In a post-pandemic era, a lucrative streaming market continues to grow. It’s drawn the attention of corporate giants like Disney and Apple, keen to both corner the market and stimulate demand. Increasingly, Advertising-based Video on Demand (AVOD) appears to be the tool of choice.
Content remains king
A demand for content is fuelling the rapid improvements in tech and platforms available to consumers. There is no end to the number of players producing or curating content. Netflix, Prime Video, Apple TV+ & Disney+ may be the biggest, but there is a growing tail of providers, eager to lure consumers onto their proprietary platforms.
The cost of producing content is dramatically increasing, with shows costing £15m+ per episode not uncommon. Global market inflation is exacerbating this situation, as will the outcomes of the recent actors’ strike, where demands on streaming giants are to provide a ‘fairer split of profits.’
Providers look to drive revenue growth through base numbers, yet consumers are increasingly fickle. Concerned only about the latest trending show, they freely switch provider and binge series to evade costly subscriptions. 52% of UK consumers have access to at least one Subscription Video on Demand (SVOD) service; however, just 14% support three or more. Disposable income is a key factor, the cost of living crisis causing subscriptions to fall by two million in 2022.
This inflation puts significant pressure on production budgets, but if you can’t be king without content, providers share a sticky conundrum.
AVOD as the potential solution
Amazon, according to a recent news article, is poised to wade into the AVOD space, following both Netflix, who launched Q4 2022, and Disney+ (whose launch is imminent). Since 2019, Amazon’s Freevee service has touted an ad-funded model that is integrated with its Prime Video content. However, reports are that Prime members will soon be offered a lower-tier ad-funded subscription model.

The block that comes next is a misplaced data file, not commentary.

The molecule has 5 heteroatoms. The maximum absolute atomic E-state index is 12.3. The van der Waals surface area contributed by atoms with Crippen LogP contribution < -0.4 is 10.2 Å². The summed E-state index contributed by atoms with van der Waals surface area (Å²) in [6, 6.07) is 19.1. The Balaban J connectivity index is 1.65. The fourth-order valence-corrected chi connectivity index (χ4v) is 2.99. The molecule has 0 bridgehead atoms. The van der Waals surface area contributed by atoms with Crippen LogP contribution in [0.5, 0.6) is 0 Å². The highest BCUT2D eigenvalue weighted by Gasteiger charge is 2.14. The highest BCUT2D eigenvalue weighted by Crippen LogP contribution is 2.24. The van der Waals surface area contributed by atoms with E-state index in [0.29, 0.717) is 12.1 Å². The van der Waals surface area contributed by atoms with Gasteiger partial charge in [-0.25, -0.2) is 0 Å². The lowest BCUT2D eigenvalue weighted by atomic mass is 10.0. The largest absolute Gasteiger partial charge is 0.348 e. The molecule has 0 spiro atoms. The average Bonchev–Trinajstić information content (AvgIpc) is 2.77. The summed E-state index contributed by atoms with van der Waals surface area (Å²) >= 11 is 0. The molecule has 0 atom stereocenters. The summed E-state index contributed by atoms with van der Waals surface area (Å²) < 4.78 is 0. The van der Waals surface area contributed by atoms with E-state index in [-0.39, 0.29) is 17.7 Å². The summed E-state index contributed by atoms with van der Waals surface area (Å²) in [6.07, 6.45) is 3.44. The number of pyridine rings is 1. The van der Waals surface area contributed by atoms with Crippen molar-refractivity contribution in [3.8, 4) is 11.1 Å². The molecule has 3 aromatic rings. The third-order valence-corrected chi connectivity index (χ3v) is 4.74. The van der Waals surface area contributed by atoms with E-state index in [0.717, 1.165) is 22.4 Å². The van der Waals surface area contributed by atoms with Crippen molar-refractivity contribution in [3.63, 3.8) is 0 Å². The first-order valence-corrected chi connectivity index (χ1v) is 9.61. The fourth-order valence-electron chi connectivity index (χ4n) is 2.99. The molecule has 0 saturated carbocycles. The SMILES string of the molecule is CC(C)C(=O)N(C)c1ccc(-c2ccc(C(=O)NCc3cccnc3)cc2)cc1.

A potential win for Amazon on many fronts, this would open Prime to a whole new audience. Freevee consumers would be encouraged to take up Amazon’s e-commerce offering at a new, low price point. Consumer loyalty would be up, with subscribers willing to retain Prime at competitive rates. The addition of ad revenue will also subsidize the creation of future content.
For advertisers, Amazon’s offering will be unique in that brands will take advantage of Amazon’s first-party e-commerce behavioural data. Bespoke targeting audiences will be constructed around shopper behaviour, and conversion could be linked directly to sales.
A saturated streaming market
AVOD uptake will not necessarily follow through to engagement. Open questions also remain about consumer perception of ads in their content, and inventory is limited. Netflix is all too aware of these headwinds, with reportedly only 200,000 UK subs on their ad-funded tier and stringent controls on ad inventory. However, Netflix remains confident and confirms plans are in place to stimulate growth in the coming months.
Audience fragmentation is something we’ve learned to navigate, yet walled gardens and the rise of SVOD create unwelcome obstacles. AVOD is forcing open cracks in the SVOD barrier, granting our brands access to an enticing ecosystem of premium content and engaged audiences.